naturalistic fallacy

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naturalistic fallacy

n
(Philosophy) the supposed fallacy of inferring evaluative conclusions from purely factual premises. Compare Hume's law, non-naturalism
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Moore was then developing a radical system of ethics, later to be published as his Principia Ethica. His preparation for this work was discussed by brilliant young students who later were to have a profound effect on British intellectual life in the arts, literature, and mathematics--students who were willing to discard the Victorian ethics in which they had been raised in favor of Moore's system that challenged everything.
Moore's Principia Ethica (1903) as he received it with his friends in the famous secret society, the Apostles: 'its effect on us, and the talk which preceded it and followed it, dominated, and perhaps still dominate, everything else' (Keynes 1971 [1949]: 435).
The initial chapter on Moore's Principia Ethica should be of considerable use to students and scholars of the period, since this text is not frequently given the kind of close analysis Wolfe provides, despite functioning as a kind of Bible to Bloomsbury writers for its transcendent valuation of friendship and art as things that exemplify "good in itself in a high degree." Wolfe, impressively, makes sense of Moore's complicated treatise not by falsely resolving the gaps or idiosyncracies in its construction, but rather by fully revealing the tension between its apparent endorsement of new, seemingly rebellious formulations of intimacy and its ultimate orientation towards the ideal of a trans-historical and aesthetically "dehumanized" conception of love.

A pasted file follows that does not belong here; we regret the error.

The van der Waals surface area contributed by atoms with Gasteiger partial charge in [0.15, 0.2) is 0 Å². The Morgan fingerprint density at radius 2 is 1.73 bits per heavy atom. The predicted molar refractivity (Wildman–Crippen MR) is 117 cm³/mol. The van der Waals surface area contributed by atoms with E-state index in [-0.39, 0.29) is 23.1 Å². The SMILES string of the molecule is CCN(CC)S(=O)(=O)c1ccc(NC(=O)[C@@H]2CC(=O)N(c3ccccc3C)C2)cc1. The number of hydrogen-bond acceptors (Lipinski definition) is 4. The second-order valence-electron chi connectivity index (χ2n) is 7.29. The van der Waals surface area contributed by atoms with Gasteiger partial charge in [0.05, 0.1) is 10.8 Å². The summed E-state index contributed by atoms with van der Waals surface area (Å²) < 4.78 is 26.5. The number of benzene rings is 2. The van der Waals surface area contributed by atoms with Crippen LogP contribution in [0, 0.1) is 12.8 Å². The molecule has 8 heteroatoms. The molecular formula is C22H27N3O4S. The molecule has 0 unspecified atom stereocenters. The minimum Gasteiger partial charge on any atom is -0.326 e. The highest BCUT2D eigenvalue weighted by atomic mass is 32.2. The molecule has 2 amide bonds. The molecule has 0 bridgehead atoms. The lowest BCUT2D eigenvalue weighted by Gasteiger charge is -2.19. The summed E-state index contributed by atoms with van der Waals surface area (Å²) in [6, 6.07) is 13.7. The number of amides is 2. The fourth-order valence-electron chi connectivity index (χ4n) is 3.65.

Moore's Principia Ethica, Freud's Dora, Forster's Howards End, Lawrence's Women in Love, and Woolf's Mrs.
--George Edward Moore, Principia Ethica (originally published in 1903).
Moore and his Principia Ethica. For the philosopher, consciousness of beauty is what mainly has value; good itself is a "non-natural property attaching to consciousness" (89).
Moore's goodness thesis in Principia Ethica (1903).
Moore's Principia Ethica, it is here contended that one empty world can be morally better than another.
A murder investigation--replete with Cockney detective (the wonderful Nicholas Woodeson)--erupts as George earnestly holds forth on Bertrand Russell and the "Principia Ethica."